William sat on the edge of the psychiatrist’s couch, his hands balled into fists. 

“You seem tense,” said Dr. Von Krafft.  “Sometimes when my patients are tense, I find it helps if they demonstrate their feelings with Sammy, here.”  He handed William a stuffed bear with soft brown fur and large, soulful eyes. 

William studied the bear for a moment, then pinned it down against the couch and punched it.  He savored the moment, then punched it again.  Then he picked it up and beat it against the ornate wood carving that edged the cushioned headrest. 

“You son of a bitch!” he exclaimed, pounding the bear over and over against the wood. 

“William…”  Dr. Von Krafft reached out a hand. 

The bear’s head came loose, and stuffing scattered over the couch.  William stopped, panting, and stared at the mangled bear. 

“Do you feel better now?” asked the psychiatrist. 

William put his hand in the bear, feeling through the stuffing.  “Where the hell are the servo motors?” 


“How long’s it gonna take?” asked Ebony. 

“Two months,” said John.  “A long time without seeing Britney.”  He wondered if he’d find himself howling at the moon before her procedure was over. 

“She show you pictures of what she gonna look like when it’s done?”

 John shook his head.  “She wants it to be a surprise.  But it don’t matter if they’re Chihuahua genes or St. Bernard’s.  She’ll still be Britney.” 

“Yeah, she still gonna be Britney.”  Ebony sighed.  “Come on.  We got bones to bag.” 


Two months later, Britney called John’s cell, saying she was on her way to the cemetery.  John coaxed Ebony into coming with him to the front gate, and they waited in silence.  John shivered with anticipation.  Ebony was just staring at the ground. 

Britney’s red Ferrari hovercar glided to a stop outside the gate.  John remembered rides in her car with the top down, the air whipping through his fur, his ears.  But the top was closed now, and there were two people inside.  It settled to the ground, and the passenger door folded like an accordion and slid beneath the car.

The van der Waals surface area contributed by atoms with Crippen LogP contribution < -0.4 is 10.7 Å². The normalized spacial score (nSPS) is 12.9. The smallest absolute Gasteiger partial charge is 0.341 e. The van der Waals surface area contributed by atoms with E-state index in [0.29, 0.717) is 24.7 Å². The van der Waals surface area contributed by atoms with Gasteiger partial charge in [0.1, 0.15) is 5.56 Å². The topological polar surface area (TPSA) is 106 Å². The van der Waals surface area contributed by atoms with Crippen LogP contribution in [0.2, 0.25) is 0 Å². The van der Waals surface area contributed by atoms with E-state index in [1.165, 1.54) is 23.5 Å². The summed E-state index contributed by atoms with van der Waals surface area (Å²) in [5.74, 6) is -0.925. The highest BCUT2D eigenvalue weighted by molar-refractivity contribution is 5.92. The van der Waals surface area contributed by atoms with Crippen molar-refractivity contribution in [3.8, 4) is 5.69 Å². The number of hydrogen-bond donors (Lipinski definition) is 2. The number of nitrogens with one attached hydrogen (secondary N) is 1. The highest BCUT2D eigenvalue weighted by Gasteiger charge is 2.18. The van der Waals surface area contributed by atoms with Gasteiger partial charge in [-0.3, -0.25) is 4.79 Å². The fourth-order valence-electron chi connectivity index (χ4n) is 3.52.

Someone about Britney’s size, wearing fancy clothes like hers, stepped out onto the cracked driveway.  Her fur was pure white, like a West Highland White Terrier’s.  But there was something wrong with her face.  Her muzzle wasn’t long enough, the brow was wrong, and her pointed ears were too short.  She smiled, revealing small sharp teeth. 

Involuntarily, John felt his hackles rise. 

“Isn’t this fur just to die for?” said Britney’s voice. 

John looked at her beautiful blue eyes and saw vertical pupils.  In horror, he realized that somehow, Britney had gotten feline genes.  How could the doctors have screwed up?  Could it be reversed?  Adding genes was one thing, but deleting them? 

“Britney, what…?  Maybe your father can pay to…” 

Then he noticed that the man sitting at the wheel of the Ferrari was a feline transgenic wearing mirrorshades.

“Sorry I can’t stay,” said Britney.  “I just wanted you to see the new me!”  She spun around like a fashion model, and he saw she had a long tail.  Not like a lion, but cuter, like a kitten. 

“Cher John,” she said.  “We had such good times, and I’m never going to forget you.” 

She came close and patted his shoulder.  It wasn’t really a caress, and he saw her own fur bristling in response.  When she exhaled, it was almost like a hiss, and her little nose wrinkled. 

“Um, yeah, it’s been great,” he said.  “Good times.”  He couldn’t think what else to say. 

Britney waved at him and Ebony and walked back to her car.  She got in, and the door of the Ferrari unfolded and sealed.  The hovercar floated back away from the gate.

At that moment, John saw a small machine nestled against the curb.  An Atomitronics HunterTracker 2000.  The coloring blended with the curb like a chameleon.  Its head swiveled to stare at John with beady robot eyes, and he froze.

Abruptly it spun around and scampered after the hovercar. 

“Cher John?” said Ebony, standing beside him.  “That what she calls you?” 

John nodded numbly. 

Ebony made a sound like stifling a laugh.  She leaned close and licked his ear.  “I hear you might have an opening for a psycho bitch.” 

John watched the Ferrari round a corner and disappear. 

He turned and licked her nose.  “Maybe.”


George Walker is an inventor working for the Acme Corporation in Portland Oregon.  His stories have been published in Ideomancer, Science Fiction Age, Tomorrow SF, Steampunk Tales, Reflection’s Edge, Helix SF, Raygun Revival, and elsewhere. 

He confesses to having watched too many Road Runner cartoons at an impressionable age.